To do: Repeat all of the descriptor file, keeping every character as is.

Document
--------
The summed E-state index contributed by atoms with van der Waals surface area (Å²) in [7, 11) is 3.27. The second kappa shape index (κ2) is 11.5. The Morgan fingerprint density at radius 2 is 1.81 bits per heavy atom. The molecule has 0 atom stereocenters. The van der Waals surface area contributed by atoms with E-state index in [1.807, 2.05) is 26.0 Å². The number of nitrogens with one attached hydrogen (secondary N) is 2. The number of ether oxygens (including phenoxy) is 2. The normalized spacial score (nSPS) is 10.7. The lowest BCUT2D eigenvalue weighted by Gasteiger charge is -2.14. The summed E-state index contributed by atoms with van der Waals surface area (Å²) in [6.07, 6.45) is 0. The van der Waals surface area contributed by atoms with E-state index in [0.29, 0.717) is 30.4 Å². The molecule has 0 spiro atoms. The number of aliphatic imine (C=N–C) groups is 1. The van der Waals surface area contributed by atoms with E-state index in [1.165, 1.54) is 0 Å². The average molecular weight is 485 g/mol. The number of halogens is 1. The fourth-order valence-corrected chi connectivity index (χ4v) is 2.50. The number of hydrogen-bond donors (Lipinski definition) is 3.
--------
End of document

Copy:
The summed E-state index contributed by atoms with van der Waals surface area (Å²) in [7, 11) is 3.27. The second kappa shape index (κ2) is 11.5. The Morgan fingerprint density at radius 2 is 1.81 bits per heavy atom. The molecule has 0 atom stereocenters. The van der Waals surface area contributed by atoms with E-state index in [1.807, 2.05) is 26.0 Å². The number of nitrogens with one attached hydrogen (secondary N) is 2. The number of ether oxygens (including phenoxy) is 2. The normalized spacial score (nSPS) is 10.7. The lowest BCUT2D eigenvalue weighted by Gasteiger charge is -2.14. The summed E-state index contributed by atoms with van der Waals surface area (Å²) in [6.07, 6.45) is 0. The van der Waals surface area contributed by atoms with E-state index in [0.29, 0.717) is 30.4 Å². The molecule has 0 spiro atoms. The number of aliphatic imine (C=N–C) groups is 1. The van der Waals surface area contributed by atoms with E-state index in [1.165, 1.54) is 0 Å². The average molecular weight is 485 g/mol. The number of halogens is 1. The fourth-order valence-corrected chi connectivity index (χ4v) is 2.50. The number of hydrogen-bond donors (Lipinski definition) is 3.